they are caught in jobs where they have no responsibility and
creativity; their work lacks meaning. Many are also unhappy
because our culture seems to stress sexual technique in social
relationships rather than human caring. People buy popular books
that may help them become better partners in bed, but that may not
make them more sensitive to each other’s human needs. Where
there is no real care, there is no meaning. To hide the inner
emptiness that results from impersonal work and sex, people busy
themselves with the accumulation of material things. With
television sets, stereos, cars, expensive clothes, and the like, they try
to forget that their lives lack true meaning instead of working or
going to school to get a meaningful job, or trying to be decent
human beings.
I have also found that Frankl’s idea that suffering can have
meaning helps me understand the behavior of people I know. I have
a friend named Jim who was always poor and did not have much of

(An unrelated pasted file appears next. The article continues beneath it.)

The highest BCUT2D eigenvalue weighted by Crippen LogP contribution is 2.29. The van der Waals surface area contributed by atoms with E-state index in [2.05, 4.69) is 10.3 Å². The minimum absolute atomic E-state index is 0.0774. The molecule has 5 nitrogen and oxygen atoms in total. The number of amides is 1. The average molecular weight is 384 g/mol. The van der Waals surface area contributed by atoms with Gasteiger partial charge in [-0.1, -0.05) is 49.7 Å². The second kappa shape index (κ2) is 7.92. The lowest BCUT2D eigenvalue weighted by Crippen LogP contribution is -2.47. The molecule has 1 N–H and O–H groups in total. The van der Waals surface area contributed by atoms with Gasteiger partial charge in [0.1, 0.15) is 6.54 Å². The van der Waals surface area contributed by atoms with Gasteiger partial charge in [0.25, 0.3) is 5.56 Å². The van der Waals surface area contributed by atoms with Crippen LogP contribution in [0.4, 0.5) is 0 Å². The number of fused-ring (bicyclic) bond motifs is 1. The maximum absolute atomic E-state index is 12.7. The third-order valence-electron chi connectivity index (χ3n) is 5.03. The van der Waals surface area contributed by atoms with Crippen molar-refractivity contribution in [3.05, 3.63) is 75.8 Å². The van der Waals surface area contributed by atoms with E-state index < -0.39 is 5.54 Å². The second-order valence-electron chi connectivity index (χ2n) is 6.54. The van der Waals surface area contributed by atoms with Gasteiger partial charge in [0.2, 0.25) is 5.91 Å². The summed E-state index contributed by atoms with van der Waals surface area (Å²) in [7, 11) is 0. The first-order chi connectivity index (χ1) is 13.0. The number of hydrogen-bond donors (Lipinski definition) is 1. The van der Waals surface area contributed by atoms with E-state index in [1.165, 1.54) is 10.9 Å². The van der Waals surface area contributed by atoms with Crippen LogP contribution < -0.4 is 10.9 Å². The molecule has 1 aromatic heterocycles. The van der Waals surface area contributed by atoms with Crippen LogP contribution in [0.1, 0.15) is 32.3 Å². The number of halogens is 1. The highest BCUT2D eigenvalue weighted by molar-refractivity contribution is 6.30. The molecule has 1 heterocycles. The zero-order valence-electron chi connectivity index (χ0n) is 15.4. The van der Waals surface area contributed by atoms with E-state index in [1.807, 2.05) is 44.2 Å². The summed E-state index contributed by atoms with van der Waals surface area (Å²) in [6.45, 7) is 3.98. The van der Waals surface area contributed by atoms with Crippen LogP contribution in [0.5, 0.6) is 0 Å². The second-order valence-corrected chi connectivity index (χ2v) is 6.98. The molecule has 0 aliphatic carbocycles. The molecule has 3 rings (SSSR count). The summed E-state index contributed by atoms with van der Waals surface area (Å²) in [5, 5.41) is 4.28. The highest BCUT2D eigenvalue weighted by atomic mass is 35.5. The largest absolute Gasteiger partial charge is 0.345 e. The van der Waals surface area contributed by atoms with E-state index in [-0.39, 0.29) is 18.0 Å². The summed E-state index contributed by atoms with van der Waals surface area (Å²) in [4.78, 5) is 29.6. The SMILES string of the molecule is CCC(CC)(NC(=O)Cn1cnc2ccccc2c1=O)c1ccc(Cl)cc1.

a family—only a stepmother who never cared for him as much as
for her own children. What Jim did have, though, was
determination. He worked two jobs to save money to go to school,
and then worked and went to school at the same time. The fact that
his life was hard seemed to make him bear down all the more. On
the other hand, I can think of a man in my neighborhood who for all
the years I’ve known him has done nothing with his life. He spends
whole days smoking and looking at cars going by. He is a burnedout case. Somewhere in the past his problems must have become too
much for him, and he gave up. He could have found meaning in his
life by deciding to fight his troubles like Jim, but he didn’t, and now